> I wrote a blog post about it at the time.
>
> https://esnpc.blogspot.com/2014/11/wildcats-and-wildcatters-very-long.htm=
l
>
>
> I just ran across a possible precursor idiom - possibly with a slightly
> different meaning.
>
>
> The expression a "York minute" shows up as early as 1831, with several
> examples throughout the 1840s, '50s, ' 60s and '70s.
>
>
> An example from Buffalo, New York in 1860 suggests that a "York minute" i=
s
> a short period of time, but longer than an actual minute:
>
>
> [excerpt]
>
> "There is one portion of the day," as your correspondent very justly
> remarks, "which may, with propriety, be called the ladies' hour.  Just so=
.
> That "hour," however, is to the day, what the "York minute" is to the
> ordinary hour; viz: two hours and a half.
>
>
> Buffalo Commercial, November 24, 1860, page 3 (Newspapers.com).
>
>
> My initial inclination was to think that "York" refers to York, England,
> perhaps a sleepier town than London, where time isn't so precious or
> precise.
>
>
> But I am not so sure.  It might be American.  The earliest example of the
> expression I have found so far - 1831 - is from an English writer
> describing the scene at an American tavern.  He sets several apparently
> local Americanisms apart in quotations - including "York minute."  I am
> also not so sure that the "York minute" is always something more than a
> minute, as described in Buffalo in 1860.  Many of the early examples,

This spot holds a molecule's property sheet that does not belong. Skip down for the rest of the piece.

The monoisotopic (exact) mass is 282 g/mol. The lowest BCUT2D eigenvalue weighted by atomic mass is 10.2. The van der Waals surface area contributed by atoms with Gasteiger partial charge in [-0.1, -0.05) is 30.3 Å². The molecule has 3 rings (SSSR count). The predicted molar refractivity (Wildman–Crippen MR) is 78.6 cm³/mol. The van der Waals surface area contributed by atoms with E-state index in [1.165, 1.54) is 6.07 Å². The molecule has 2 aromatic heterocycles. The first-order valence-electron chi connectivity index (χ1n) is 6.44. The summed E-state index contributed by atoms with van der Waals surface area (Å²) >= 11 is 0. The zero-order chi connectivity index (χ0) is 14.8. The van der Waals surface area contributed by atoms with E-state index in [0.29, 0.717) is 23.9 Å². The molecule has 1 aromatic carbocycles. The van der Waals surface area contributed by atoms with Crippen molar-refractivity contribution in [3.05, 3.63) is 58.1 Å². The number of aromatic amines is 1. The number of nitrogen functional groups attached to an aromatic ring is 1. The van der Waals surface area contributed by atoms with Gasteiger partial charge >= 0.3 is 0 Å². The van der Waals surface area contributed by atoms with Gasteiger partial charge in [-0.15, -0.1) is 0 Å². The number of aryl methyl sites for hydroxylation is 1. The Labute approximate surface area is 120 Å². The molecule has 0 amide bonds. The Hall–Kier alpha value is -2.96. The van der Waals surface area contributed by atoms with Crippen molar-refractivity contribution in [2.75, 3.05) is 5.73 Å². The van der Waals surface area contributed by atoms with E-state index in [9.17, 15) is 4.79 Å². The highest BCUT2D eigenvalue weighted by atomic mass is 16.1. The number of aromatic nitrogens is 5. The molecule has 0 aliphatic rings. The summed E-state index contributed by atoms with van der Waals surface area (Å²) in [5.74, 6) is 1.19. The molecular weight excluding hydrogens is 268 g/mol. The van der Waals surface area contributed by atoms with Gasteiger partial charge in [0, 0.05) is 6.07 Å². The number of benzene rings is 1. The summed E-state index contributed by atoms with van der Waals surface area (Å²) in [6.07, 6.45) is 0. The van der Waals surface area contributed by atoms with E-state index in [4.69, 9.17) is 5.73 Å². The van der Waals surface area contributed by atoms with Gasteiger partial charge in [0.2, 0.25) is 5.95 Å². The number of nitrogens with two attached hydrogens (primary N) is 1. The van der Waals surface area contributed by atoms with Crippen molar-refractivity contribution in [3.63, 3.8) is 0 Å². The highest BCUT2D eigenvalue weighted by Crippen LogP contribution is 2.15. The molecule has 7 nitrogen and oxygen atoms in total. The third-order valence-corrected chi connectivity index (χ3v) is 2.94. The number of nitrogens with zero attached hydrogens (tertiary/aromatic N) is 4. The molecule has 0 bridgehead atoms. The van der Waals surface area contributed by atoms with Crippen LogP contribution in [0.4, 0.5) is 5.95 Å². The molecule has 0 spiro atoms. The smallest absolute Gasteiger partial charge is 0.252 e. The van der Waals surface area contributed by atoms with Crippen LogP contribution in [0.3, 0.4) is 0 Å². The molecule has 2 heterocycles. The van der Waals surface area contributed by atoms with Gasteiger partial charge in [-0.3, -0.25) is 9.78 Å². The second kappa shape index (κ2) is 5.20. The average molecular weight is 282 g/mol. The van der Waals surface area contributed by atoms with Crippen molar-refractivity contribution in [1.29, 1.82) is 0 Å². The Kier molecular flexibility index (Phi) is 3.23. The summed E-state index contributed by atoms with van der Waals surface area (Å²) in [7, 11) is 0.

> including the earliest example, a "York minute" appears to be some brief
> moment of time - not as long as a minute:
>
>
> 1831 [excerpt]
>
> By the time they have all taken a "drink" or two a-piece, and swallowed a
> mouthful of water after it, you will hear "guessing" and "calculating"
> enough, undoubtedly, and something better, "I don't think!"  Be careful
> they do not tread on your toes at this time, and if you wish to retain a
> seat, do not get up from it even for a "York minute."
>
>
> Joseph Pickering, Inquiries of an Emigrant; Being the Narrative of an
> English Farmer from the year 1824 to 1830, London, E. Wilson, 1831, page =
93
> (HathiTrust).
>
>
> In 1873, a story about a Northwoods trapper shooting a panther appears to
> be a rewritten version of the 1870 Pennsylvania story with "New York
> Minute," but using "York minute"  instead:
>
>
> [excerpt]
>
> But no, he raised the old rifle and fired.  In one-fourth of a York
> minute, Bill Stewart's exact time for skinning a Montezuma bullhead, all
> the clothes upon him would not have made a bib for a china doll.
>
>
> Chicago Daily Tribune, January 5, 1873, page 2 (Newspapers.com).
>
>
> 1871
>
> [excerpt]
>
> Mrs. Matt Peel's Minstrels give their last concert in this city, for the
> present, at Touro Hall tonight.  If you have the blues, these darkies wil=
l
> shake them off in three York minutes.
>
>
> Hartford Courant, February 12 1861, page 2.
>
>
> For me, the big question is why was it a "York minute" and was it
> originally English.  The change from York to New York seems natural in th=
e
> US, but if it is American, why would it have been "York minute" in the
> first place, unless it was an old English expression that survived in the
> US.
>
>
>
>
>
> ------------------------------------------------------------
> The American Dialect Society - http://www.americandialect.org
>



--=20
George A. Thompson
The Guy Who Still Looks Stuff Up in Books.
Author of A Documentary History of "The African Theatre", Northwestern
Univ. Pr., 1998.

But when aroused at the Trump of Doom / Ye shall start, bold kings, from
your lowly tomb. . .
L. H. Sigourney, "Burial of Mazeen", Poems.  Boston, 1827, p. 112

The Trump of Doom -- affectionately (of course) also known as The Dunghill
Toadstool.  (Here's a picture of one.)
http://www.parliament.uk/worksofart/artwork/james-gillray/an-excrescence---=
a-fungus-alias-a-toadstool-upon-a-dunghill/3851